Under the Soviet occupation, formal attire was required on many occasions, e.g. in theaters and restaurants, for students during all exams. New generations have largely adopted Western practices and there are fewer suits in streets. In fact, strict dress codes are less common in Lithuania today than in the West.

A lawyer in Lithuania dressed for work. ©Augustinas Žemaitis.

A folk costume is acceptable as formal attire under the Lithuanian etiquette. Such usage grew in popularity in the 1930s (women in full folk costume, men with folk strip replacing their tie) but has been since extinguished by the Soviet occupation. Today the folk costume usage is limited to folk singing and similar events. Prior to the 20th century, the folk costumes were used by most Lithuanian peasants; they are characterized by white shirt under a colorful jacket (exact patterns depending on region). Women wear long patterned skirts (shorter for folk dances), men use trousers. Women also cover their hair with scarfs.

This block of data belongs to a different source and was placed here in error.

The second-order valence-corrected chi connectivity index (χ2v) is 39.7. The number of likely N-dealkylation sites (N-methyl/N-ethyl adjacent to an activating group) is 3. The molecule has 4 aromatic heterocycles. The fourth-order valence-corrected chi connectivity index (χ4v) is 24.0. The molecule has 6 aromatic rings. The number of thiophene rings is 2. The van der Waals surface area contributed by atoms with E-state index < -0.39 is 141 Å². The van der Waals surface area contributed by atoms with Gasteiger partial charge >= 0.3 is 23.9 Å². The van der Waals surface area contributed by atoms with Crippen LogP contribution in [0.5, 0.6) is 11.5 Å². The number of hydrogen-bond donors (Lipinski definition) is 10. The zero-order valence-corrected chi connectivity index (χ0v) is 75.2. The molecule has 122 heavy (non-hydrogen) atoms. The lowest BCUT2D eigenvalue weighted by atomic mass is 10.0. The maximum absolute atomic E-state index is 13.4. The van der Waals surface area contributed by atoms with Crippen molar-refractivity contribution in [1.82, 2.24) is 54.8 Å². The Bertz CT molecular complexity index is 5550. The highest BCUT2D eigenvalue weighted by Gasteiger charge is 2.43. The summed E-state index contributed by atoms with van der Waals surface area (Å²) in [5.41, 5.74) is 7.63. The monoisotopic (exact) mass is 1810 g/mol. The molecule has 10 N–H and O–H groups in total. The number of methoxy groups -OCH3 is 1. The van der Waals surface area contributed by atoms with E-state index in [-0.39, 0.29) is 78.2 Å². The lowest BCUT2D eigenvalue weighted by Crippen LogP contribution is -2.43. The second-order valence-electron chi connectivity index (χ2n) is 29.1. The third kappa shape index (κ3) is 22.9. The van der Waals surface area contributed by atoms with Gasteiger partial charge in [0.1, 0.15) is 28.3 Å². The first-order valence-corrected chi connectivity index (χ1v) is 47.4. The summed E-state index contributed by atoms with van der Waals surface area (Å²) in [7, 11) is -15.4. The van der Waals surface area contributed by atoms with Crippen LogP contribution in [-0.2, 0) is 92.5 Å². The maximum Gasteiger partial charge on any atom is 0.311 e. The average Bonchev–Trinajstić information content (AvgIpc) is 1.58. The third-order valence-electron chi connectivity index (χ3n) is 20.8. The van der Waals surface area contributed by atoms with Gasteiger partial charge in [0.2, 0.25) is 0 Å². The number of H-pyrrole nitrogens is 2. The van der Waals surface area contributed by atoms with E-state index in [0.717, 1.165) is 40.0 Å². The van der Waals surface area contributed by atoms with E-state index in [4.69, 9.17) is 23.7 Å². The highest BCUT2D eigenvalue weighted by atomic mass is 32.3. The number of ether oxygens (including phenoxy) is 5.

Performing folk music in folk costumes (left) vs. attending a wedding at a church where formal attire predominates (right). ©Augustinas Žemaitis.

Uniforms are uncommon: few schools have them and many jobs that tend to be uniformed elsewhere (e.g. bus driver) allow workers to dress freely.

Lithuanian clothing and fashion industry

Lithuania used to be a powerhouse of clothing manufacturing. However, the lack of radical overhaul of models after independence created an image problem ("outdated local clothing" vs. "modern foreign clothing"), while Asia could not be outcompeted in costs, leading to the industry's decline in the 2000s.

On the other hand, a Lithuanian haute-couture scene developed and some designers reached some fame beyond Lithuanian borders. "Mados infekcija" is the regular fashion festival for young talents.

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  1. Does Lithuania have any Lithuanian born costume designers to be known worldwide?

    • A few Lithuanian fashion designers have their works presented on international scenes and international fashion magazines. However, no Lithuanian costume designers can be said to be worldwide household names. For example, no Lithuanian costume designer even has a page about him/her in English Wikipedia (as of today).